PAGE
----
On the other hand, several students can be very flexible about arranging or re-scheduling their slots at short notice and if you are pro-active, then you can often backfill to cover cancellations. I’ve even swapped lessons to accommodate IFR and VFR at different times of day in line with the weather. Inevitably, this isn’t always possible and you will end up with unexpected days at home. It’s a bigger problem for my IR students, who typically want multiple full day instruction in blocks in their own aircraft, but we won’t know how exactly many days until the training is finished.
Some clubs/schools have an administrator who will handles scheduling, and this is a godsend for the instructor who can focus on the task rather than constantly messaging/phoning between lessons.
Flight instructors at busier schools will fly more than I do – I’ve been constrained by technical issues, weather, student cancellations and an imbalance with more instructors than students. However I instruct more each month than all the other instructors combined at one club. Elsewhere an excess of instructors has led to fewer bookings which made it not worth the commute.
Flight instructors generally like being in the air, and I’ve come across several who focus on delivering instruction almost entirely in the aircraft. A few students have commented that I appear unusual in giving a pre-flight briefing (so they know and understand what to expect) and a post-flight debrief (often quite short, but helpful to clarify next steps). I also make a point of explaining the full structure of a PPL course, including all the theory, medical and FRTOL requirements at an early stage so that students know what they are getting into.
PPL students are required to pass nine theory exams for which some not inconsiderable study is required. Self study comes more easily to those with more recent experience (i.e. younger students fairly fresh from school or university) and something of a shock to older pupils. Many flight instructors aren’t that interested in delivering ground instruction and generally leave students to get on with it themselves. Few schools seem to be setup to deliver ground instruction which would be an obvious substitute for bad weather cancellations. Instead, we recommend reading the self-study course material, sign up to one of the online commercial providers (EasyPPL, QuizAero, Bristol Ground School etc.) and especially use the question banks. There is quite a lot of exam technique required, working out what each question is asking (they are quite convoluted at times), prioritising the easy questions first, double checking every answer with extra attention to detail. This part of the training has been tightened up in recent years with the introduction of e-Exams and a completely rewritten question bank. I wish I could say that the new questions were all wonderful and appropriate, but they have to test the official syllabus and therefore some less relevant aspects remain.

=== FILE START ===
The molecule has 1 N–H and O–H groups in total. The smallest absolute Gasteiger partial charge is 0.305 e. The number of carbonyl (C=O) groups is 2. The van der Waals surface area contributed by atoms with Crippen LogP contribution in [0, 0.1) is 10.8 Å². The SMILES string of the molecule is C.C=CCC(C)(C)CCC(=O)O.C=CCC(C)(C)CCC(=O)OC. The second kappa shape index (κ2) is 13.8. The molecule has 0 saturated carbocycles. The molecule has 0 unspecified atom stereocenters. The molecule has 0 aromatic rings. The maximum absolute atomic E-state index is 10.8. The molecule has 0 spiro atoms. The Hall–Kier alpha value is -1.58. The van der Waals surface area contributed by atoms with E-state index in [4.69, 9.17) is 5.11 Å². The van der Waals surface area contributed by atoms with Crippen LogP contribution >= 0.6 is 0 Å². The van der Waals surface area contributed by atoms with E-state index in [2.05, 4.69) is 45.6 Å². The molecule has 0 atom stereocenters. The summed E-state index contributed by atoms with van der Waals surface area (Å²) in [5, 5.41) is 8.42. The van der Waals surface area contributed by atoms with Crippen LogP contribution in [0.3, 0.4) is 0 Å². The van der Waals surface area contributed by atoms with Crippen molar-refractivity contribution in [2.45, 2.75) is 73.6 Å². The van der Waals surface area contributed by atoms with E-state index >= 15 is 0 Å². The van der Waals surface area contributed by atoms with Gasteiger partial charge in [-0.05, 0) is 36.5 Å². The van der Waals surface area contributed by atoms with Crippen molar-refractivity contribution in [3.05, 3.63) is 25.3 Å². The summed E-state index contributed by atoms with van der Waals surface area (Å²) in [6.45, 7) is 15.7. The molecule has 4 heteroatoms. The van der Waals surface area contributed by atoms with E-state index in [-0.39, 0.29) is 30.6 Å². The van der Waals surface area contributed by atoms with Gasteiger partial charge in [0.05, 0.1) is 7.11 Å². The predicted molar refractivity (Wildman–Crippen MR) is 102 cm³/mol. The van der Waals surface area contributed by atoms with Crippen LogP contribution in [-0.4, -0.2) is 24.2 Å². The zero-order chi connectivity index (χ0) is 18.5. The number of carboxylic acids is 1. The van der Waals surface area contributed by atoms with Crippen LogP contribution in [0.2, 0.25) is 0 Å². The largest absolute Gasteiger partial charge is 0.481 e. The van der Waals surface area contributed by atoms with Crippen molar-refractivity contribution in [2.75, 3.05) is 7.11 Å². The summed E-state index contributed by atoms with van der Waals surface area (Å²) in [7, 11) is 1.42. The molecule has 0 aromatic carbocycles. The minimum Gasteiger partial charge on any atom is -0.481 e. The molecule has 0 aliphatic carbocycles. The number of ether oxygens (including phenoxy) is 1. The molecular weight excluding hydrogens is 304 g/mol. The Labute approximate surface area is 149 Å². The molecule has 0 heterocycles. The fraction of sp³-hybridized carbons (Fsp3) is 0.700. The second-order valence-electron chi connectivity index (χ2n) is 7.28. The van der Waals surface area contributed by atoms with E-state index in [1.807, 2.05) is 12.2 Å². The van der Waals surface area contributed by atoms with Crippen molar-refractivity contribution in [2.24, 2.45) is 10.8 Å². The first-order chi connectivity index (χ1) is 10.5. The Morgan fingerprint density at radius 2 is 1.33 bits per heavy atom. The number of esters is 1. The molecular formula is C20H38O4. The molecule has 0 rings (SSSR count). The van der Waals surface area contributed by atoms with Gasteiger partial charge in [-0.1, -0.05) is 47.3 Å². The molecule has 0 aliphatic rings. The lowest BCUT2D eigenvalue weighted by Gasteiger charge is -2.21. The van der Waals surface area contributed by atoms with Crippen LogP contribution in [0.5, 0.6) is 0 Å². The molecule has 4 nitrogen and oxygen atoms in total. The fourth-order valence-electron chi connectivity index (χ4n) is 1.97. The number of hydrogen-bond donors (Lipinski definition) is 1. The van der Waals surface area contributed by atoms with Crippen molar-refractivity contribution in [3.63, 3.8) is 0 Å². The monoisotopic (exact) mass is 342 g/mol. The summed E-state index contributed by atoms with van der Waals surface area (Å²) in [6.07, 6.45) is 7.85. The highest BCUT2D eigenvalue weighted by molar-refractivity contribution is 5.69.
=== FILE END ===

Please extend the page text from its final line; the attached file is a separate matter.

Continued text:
Therefore my own groundschool instruction is often limited to explaining the PPL course structure to new students, giving a long briefing prior to the first navigation lesson, and preparing students for test. I have found that remote instruction (see below) to be very useful for mastering the more complex avionics equipment, especially for Radio Navigation at PPL and IRR/IR level.
The Flight Instructor industry mix
It’s common in the USA for aspiring airline pilots to instruct after gaining their CPL/IR in order to reach the minimum 1,500 hours required prior to airline type rating training. I read a statistic that there are some 12,000 active flight instructors in the USA, of which 8,000 are in this pre-airliner pilot phase for around two years and almost all stop instructing as soon as they reach their target. The remaining 4,000 instruct for much longer periods, either as their primary job (instructors are paid more) or in semi-retirement.
In the UK, there is quite a split between commercial pilot training organisations who employ salaried instructors at reasonable pay rates and clubs/PPL schools who mostly engage instructors on an ad-hoc self-employed basis. I haven’t seen a breakdown or scope of UK flight instructors, but it will differ because UK and European airlines don’t require 1500 hours to become a commercial airline pilot.
Typical pay rates are £35 for a flight hour that takes at least two hours to deliver, £45 to £50 per flight hour for IMC/IR. I charge a day rate for full day IRR/IR (or dedicate one-to-one PPL) training. I believe that schools that pack in too many lessons per day while also asking instructors to ferry/clean/refuel aircraft can result in poorer quality training, delivering lower value for money to their customers. None of the schools I currently work for has that ethos, and I often fly three lessons a day (four if trial lessons, two if full IFR training). I’m doing this mainly for my own satisfaction rather than to become rich, although I this it not unreasonable to expect an income that does more than just cover costs and is above minimum wage. I think most PPL instructors I’ve met have other income streams to compensate for the low pay, while some schools do charge/pay more in areas where they are in short supply.
Wide variety in student background and experience